Founded in 1983 - United for Diversity and Racial Equality

PUBLIC INQUIRY INTO MONTREAL-NORTH POLICE SHOOTING: SERIOUS RISK OF VIOLATION OF YOUTHS' CONSTITUTIONAL RIGHTS


Montréal, January 28, 2009 --- The Quebec Government must immediately reconsider its decision to not cover the legal fees for the youths required to appear before the coroner's public inquiry into the fatal police intervention in Montreal- North on August 9, 2008.

According to CRARR, to deprive these youths of color and their families of adequate resources to prepare for and testify at the public inquiry next month is a violation of their constitutional rights. It compromises fundamental Quebec values of justice and fairness and will lead to serious consequences for these individuals, the Montreal-North community, public confidence in our justice system, and social cohesion in general. Therefore, CRARR supports these youths’ decision to not participate in the public inquiry without legal representation, notwithstanding the subpoenas which have already been issued.

On the eve of Black History Month, a time to celebrate past significant struggles for civil rights and against racism, CRARR regrets that the authorities have seriously diminished one of the most fundamental rights, the right to legal representation when required to testify in court and when faced with the possibility of self-incrimination. This is particularly serious as they will be cross-examined by six lawyers representing the police officers involved in the shooting, the police union, and their employer, the City of Montreal. The official decision to deprive these young men of color of adequate means to defend themselves, and to create this shamefully disproportionate resource allocation, perpetuates the conditions of discrimination, exclusion and insecurity they have lived in since the incident.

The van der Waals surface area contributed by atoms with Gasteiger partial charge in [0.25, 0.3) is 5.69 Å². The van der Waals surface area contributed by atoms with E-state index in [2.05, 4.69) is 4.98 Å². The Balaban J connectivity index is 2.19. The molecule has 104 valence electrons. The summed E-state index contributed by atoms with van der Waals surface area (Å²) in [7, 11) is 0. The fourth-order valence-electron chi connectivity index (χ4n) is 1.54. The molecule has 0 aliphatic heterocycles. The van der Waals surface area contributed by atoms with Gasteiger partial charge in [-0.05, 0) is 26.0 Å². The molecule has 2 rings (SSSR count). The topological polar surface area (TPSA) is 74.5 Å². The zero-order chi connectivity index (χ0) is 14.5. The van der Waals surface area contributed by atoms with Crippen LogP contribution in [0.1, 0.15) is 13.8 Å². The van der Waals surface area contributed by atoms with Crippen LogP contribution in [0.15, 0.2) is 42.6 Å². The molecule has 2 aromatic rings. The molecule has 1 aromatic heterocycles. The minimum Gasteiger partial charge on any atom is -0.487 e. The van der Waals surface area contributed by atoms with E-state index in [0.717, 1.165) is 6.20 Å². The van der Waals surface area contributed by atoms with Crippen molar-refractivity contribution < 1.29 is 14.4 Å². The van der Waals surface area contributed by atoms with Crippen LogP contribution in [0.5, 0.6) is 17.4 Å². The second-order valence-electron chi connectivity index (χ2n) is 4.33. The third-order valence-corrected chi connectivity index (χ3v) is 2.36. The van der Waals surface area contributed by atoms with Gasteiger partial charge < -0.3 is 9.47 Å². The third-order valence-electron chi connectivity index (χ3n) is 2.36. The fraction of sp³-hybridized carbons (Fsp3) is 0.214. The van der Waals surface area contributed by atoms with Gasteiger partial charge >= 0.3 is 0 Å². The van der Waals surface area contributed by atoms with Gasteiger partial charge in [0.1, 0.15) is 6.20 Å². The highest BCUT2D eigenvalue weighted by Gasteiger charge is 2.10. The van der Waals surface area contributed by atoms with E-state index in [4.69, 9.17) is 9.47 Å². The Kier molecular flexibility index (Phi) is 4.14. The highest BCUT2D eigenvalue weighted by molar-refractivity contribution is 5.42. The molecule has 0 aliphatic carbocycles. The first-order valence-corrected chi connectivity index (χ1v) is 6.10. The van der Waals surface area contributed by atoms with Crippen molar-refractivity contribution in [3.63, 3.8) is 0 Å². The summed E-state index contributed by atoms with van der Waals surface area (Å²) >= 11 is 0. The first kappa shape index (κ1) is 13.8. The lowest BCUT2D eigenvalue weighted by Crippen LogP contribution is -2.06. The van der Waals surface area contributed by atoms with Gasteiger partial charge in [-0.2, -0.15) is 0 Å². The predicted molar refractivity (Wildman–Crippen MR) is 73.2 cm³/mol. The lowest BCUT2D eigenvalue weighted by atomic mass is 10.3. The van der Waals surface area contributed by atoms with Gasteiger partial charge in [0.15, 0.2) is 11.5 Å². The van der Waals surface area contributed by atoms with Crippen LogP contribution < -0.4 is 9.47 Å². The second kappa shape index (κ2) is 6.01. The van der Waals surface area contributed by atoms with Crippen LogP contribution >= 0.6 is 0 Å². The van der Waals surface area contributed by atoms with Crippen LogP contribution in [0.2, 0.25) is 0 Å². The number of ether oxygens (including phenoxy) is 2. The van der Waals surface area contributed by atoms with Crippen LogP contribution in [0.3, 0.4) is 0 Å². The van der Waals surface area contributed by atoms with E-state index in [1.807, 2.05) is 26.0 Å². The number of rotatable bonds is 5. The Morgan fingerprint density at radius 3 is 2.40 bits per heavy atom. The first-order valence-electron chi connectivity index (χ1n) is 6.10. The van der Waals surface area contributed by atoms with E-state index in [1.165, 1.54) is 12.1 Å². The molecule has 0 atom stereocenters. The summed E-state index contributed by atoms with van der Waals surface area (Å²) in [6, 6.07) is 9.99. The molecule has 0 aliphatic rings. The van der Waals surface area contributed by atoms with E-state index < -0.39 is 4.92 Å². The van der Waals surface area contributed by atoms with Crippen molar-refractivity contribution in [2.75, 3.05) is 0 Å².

CRARR is also concerned that the terms and mandate of the coroner's public inquiry, which is set to commence in three weeks, have still not been made public. Publicizing these details would promote transparency and maximum participation of those directly affected in the collective search for answers and for the prevention of future incidents similar to that of last August.

Two weeks from now, on February 3rd, the United Nations will review Canada's human rights record in the Universal Periodic Review (UPR). In CRARR's submission to this international review, the situation in Montreal-North, and Quebec's archaic system of the police investigating the police in cases of fatal intervention, have already beenmentioned. The emerging problems with the public inquiry may raise news questions about justice in Canada and particularly in Quebec.

CRARR joins with the families and community groups in Montreal-North and citywide to press for (a) adequate means to ensure the youths can fully protect and exercise their constitutional rights; and (b) the specification of the public inquiry's mandate and the adoption of terms and procedures to foster the full participation and inclusion of citizens, and not only police officers.

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CRARR Counsel René Saint-Léger with Sylvia Sagor, mother of Jeffrey, and Denis Meas. Jeffrey and Denis were shot but survived